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Amenities key to promoting occupant well-being

The connection between healthy buildings and productive employees
Thursday, July 26, 2018
By Keith Major

Health and wellness-promoting amenities are no longer just nice-to-have perks in sustainable office buildings — increasingly, employees are demanding them. As a result, forward-looking companies are seeking out these features because they realize employee productivity, innovation, creativity and job satisfaction are measurably affected by workplace wellness.

In past years, the momentum behind sustainable buildings was driven by opportunities to realize economic and operational efficiencies. Buildings that focused on environmentally sound operations, such as water and energy management, saw lower utility costs and, thus, savings on operational expenditures.

However, a growing body of research suggests green design features also lead to healthier, more productive building occupants. A recent Harvard study found that cognitive scores of occupants in green buildings were 61 per cent higher than those in conventional buildings. And research from the World Green Building Council found that workplaces with natural light, thermal comfort and minimal contaminants in cleaning agents help to reduce absenteeism and enhance job satisfaction.

More recently, wellness has emerged as a natural extension of green-building initiatives, since many of the features that reduce a building’s carbon footprint, such as HVAC systems that improve indoor air quality and the increased use of natural light, also are good for the well-being of those who occupy the space. And, according to World Green Business Council, companies spend, on average, one per cent of their annual costs on energy, nine per cent on rent and operations, and 90 per cent on salary and benefits. Given that employees represent such a significant proportion of company costs, low productivity, sick days and absenteeism can quickly add up.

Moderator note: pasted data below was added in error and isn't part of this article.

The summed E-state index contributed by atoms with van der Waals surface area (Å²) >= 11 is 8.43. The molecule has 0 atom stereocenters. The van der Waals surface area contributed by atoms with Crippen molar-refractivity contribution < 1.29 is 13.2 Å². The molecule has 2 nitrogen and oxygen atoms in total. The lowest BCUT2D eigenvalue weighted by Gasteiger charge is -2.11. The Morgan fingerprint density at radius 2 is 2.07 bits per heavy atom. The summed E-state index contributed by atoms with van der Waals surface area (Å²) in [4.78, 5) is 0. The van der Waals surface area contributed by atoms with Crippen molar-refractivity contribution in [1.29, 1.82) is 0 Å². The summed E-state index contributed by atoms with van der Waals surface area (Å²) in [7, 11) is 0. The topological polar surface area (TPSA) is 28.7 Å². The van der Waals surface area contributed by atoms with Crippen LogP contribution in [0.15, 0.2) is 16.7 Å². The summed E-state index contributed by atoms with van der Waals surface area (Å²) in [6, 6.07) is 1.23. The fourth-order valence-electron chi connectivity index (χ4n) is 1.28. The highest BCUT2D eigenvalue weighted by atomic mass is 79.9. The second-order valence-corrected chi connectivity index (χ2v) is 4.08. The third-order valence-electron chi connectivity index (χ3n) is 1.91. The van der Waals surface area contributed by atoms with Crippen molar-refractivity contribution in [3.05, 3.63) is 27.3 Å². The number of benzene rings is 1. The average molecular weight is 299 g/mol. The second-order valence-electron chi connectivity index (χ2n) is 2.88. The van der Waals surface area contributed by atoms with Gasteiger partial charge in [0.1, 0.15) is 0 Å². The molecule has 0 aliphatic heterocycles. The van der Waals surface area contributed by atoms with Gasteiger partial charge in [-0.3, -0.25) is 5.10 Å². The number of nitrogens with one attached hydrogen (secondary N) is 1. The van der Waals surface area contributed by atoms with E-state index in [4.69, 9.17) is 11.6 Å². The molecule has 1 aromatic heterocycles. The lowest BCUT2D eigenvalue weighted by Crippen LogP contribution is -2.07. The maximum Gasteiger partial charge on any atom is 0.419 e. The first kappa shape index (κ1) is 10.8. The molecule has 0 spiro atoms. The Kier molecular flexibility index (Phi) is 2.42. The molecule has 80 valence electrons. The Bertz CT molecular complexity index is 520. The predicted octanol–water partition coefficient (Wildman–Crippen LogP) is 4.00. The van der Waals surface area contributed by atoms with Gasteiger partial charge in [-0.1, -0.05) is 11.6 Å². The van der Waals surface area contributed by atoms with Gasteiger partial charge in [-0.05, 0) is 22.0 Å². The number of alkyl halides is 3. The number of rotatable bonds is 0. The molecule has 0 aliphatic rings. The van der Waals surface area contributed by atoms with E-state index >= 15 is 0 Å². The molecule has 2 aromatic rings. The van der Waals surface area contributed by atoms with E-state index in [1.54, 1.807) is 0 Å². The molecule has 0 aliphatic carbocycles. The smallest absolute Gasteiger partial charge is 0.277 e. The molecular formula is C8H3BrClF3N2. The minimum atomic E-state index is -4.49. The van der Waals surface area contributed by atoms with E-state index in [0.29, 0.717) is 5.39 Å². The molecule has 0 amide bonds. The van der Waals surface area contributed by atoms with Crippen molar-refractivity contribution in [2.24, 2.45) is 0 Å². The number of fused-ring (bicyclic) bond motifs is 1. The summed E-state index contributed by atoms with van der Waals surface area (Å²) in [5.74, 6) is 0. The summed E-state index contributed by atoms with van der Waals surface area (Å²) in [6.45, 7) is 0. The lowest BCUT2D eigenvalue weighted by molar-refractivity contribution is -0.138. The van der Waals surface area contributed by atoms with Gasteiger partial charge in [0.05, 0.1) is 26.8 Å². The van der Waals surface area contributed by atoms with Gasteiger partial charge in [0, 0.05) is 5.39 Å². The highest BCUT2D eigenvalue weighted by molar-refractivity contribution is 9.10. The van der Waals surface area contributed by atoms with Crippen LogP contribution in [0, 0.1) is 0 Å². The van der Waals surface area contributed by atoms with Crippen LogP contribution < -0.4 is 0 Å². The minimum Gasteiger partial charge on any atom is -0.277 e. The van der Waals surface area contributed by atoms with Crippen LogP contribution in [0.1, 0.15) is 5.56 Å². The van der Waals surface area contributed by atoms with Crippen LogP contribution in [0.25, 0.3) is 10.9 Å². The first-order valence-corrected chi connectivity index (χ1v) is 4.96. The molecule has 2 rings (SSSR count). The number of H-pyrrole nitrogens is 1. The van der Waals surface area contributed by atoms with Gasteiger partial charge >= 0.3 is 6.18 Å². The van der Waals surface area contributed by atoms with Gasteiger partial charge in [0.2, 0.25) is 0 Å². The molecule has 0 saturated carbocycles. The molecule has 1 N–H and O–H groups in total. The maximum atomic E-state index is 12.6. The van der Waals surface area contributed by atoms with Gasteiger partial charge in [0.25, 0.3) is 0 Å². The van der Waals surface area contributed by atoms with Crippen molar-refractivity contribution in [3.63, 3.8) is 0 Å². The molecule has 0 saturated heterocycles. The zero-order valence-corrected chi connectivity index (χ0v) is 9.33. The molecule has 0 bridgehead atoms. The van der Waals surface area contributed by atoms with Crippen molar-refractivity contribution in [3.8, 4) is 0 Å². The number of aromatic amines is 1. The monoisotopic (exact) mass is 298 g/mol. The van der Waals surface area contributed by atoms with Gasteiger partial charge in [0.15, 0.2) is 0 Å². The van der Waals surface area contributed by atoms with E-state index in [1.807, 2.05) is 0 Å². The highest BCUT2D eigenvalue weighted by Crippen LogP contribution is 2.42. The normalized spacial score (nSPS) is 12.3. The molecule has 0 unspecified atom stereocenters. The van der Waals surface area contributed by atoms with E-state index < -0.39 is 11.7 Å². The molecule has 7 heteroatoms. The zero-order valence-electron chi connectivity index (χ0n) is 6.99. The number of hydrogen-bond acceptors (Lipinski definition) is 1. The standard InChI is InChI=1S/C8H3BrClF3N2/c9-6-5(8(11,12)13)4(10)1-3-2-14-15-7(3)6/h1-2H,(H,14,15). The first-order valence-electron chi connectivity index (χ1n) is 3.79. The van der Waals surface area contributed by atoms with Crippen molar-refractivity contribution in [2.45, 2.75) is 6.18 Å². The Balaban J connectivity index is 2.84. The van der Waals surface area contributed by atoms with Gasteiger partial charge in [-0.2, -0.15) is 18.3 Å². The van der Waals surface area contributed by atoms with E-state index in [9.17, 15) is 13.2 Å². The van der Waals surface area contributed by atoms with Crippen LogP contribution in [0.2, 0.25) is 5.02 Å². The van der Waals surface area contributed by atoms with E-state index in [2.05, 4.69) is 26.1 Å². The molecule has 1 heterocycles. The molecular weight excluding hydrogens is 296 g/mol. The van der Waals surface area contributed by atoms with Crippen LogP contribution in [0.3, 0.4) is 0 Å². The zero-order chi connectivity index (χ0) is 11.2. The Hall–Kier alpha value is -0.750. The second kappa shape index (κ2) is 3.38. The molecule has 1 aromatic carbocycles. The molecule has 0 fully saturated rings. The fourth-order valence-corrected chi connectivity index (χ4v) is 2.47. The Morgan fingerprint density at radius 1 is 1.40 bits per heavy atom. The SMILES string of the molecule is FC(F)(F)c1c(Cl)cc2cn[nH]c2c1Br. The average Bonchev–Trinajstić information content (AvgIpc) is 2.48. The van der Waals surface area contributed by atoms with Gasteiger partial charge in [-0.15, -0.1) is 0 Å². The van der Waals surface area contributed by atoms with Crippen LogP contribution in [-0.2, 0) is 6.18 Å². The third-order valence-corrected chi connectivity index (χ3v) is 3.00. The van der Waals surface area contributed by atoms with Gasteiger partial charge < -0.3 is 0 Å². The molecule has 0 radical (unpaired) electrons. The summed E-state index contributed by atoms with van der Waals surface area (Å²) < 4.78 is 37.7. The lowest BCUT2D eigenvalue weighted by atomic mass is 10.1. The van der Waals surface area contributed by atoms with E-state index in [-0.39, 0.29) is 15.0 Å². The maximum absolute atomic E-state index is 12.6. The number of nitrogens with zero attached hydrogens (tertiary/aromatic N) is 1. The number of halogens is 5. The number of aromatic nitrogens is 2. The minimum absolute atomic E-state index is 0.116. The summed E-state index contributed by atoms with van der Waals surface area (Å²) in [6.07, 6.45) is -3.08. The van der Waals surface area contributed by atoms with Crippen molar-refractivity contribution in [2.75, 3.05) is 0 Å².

Real estate’s role in productive workplaces

While many factors contribute to a healthy, productive workplace — from corporate culture to fair pay and benefits — real estate has a key role to play. People spend more than 90 per cent of their time indoors, so the buildings where they live, work and play have a clear influence on their health and well-being.

Building wellness certifications, such as Fitwel and WELL, provide tools for developing strategies that can boost employee health and well-being. Fitwel outlines a framework for improving building design and operations for individual and community health, while WELL provides best practices in design and construction for healthy buildings.

In an effort to attract and retain talent, companies are also recognizing the importance of amenities that can enhance employees’ well-being and allow them to function at the top of their game. In this regard, asset managers, property managers and tenants share a mutual interest in creating dynamic and highly desirable spaces that invest in well-being for the long term.

Creative approaches to adopting wellness amenities that promote an active lifestyle, such as fitness centres and bike storage, often require the ability to reimagine and repurpose underutilized spaces. Tenants and property managers are finding dual purpose in conference room space that can double as a functioning yoga studio and the refurbishment of previously unused space to develop basketball courts and other athletic facilities. Outdoor spaces such as rooftop gardens, courtyards or patios hold high potential for the creation of stress-free zones for tenants to enjoy nature.

Healthy buildings bring business benefits

A study commissioned by the Canada Green Building Council found the top three business benefits of healthy buildings (those with features that promote the health and well-being of occupants) include increased building value, the ability to lease space more quickly and the ability to charge premium rents. For example, 150 King St. in Toronto repurposed a portion of the parking garage to meet changing tenant demands. The space was repurposed into a bike room with full shower and locker facilities and a multi-purpose yoga studio that will be programed to the building occupants’ preferences. This key element in revitalizing the building has helped to attract new tenants.

Ultimately, sustainability and wellness impacts the bottom line for all stakeholders. Keeping employees healthy is both a financial and social imperative, and the workplace provides a profound opportunity to positively impact worker health, happiness, productivity and well-being.

Keith Major is executive vice president of property management at Bentall Kennedy (Canada) LP.

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